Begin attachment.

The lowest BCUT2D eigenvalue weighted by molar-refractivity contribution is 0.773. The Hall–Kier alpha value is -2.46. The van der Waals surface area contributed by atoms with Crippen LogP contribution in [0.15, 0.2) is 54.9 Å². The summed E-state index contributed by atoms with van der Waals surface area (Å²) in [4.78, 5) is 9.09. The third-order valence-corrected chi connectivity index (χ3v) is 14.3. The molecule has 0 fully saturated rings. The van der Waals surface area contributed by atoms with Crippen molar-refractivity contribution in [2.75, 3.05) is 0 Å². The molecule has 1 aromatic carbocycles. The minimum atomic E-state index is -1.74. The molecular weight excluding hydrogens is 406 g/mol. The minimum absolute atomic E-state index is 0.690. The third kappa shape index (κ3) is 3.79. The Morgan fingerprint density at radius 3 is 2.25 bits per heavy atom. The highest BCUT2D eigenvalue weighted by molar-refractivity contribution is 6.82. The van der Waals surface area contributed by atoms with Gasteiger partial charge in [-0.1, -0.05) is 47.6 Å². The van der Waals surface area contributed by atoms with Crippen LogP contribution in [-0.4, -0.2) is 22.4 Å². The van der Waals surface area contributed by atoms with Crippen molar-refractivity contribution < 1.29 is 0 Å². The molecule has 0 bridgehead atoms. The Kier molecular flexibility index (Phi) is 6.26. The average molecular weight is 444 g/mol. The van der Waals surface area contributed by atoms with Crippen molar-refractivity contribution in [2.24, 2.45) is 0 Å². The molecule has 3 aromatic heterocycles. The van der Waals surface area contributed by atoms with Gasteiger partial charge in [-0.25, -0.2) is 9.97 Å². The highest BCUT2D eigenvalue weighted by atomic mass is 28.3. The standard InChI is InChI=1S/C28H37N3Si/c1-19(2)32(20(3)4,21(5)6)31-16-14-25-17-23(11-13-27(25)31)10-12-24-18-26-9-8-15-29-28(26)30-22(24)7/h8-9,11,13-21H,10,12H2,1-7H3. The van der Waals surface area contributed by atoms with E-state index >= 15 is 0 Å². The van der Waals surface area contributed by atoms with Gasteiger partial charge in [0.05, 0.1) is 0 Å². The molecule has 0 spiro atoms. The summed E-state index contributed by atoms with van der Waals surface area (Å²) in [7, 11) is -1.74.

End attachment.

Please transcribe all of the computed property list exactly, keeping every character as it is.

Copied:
The lowest BCUT2D eigenvalue weighted by molar-refractivity contribution is 0.773. The Hall–Kier alpha value is -2.46. The van der Waals surface area contributed by atoms with Crippen LogP contribution in [0.15, 0.2) is 54.9 Å². The summed E-state index contributed by atoms with van der Waals surface area (Å²) in [4.78, 5) is 9.09. The third-order valence-corrected chi connectivity index (χ3v) is 14.3. The molecule has 0 fully saturated rings. The van der Waals surface area contributed by atoms with Crippen molar-refractivity contribution in [2.75, 3.05) is 0 Å². The molecule has 1 aromatic carbocycles. The minimum atomic E-state index is -1.74. The molecular weight excluding hydrogens is 406 g/mol. The minimum absolute atomic E-state index is 0.690. The third kappa shape index (κ3) is 3.79. The Morgan fingerprint density at radius 3 is 2.25 bits per heavy atom. The highest BCUT2D eigenvalue weighted by molar-refractivity contribution is 6.82. The van der Waals surface area contributed by atoms with Gasteiger partial charge in [-0.1, -0.05) is 47.6 Å². The van der Waals surface area contributed by atoms with Crippen LogP contribution in [-0.4, -0.2) is 22.4 Å². The van der Waals surface area contributed by atoms with Crippen molar-refractivity contribution < 1.29 is 0 Å². The molecule has 0 bridgehead atoms. The Kier molecular flexibility index (Phi) is 6.26. The average molecular weight is 444 g/mol. The van der Waals surface area contributed by atoms with Crippen molar-refractivity contribution in [2.24, 2.45) is 0 Å². The molecule has 3 aromatic heterocycles. The van der Waals surface area contributed by atoms with Gasteiger partial charge in [-0.25, -0.2) is 9.97 Å². The highest BCUT2D eigenvalue weighted by atomic mass is 28.3. The standard InChI is InChI=1S/C28H37N3Si/c1-19(2)32(20(3)4,21(5)6)31-16-14-25-17-23(11-13-27(25)31)10-12-24-18-26-9-8-15-29-28(26)30-22(24)7/h8-9,11,13-21H,10,12H2,1-7H3. The van der Waals surface area contributed by atoms with E-state index >= 15 is 0 Å². The van der Waals surface area contributed by atoms with Gasteiger partial charge in [0.05, 0.1) is 0 Å². The molecule has 0 spiro atoms. The summed E-state index contributed by atoms with van der Waals surface area (Å²) in [7, 11) is -1.74.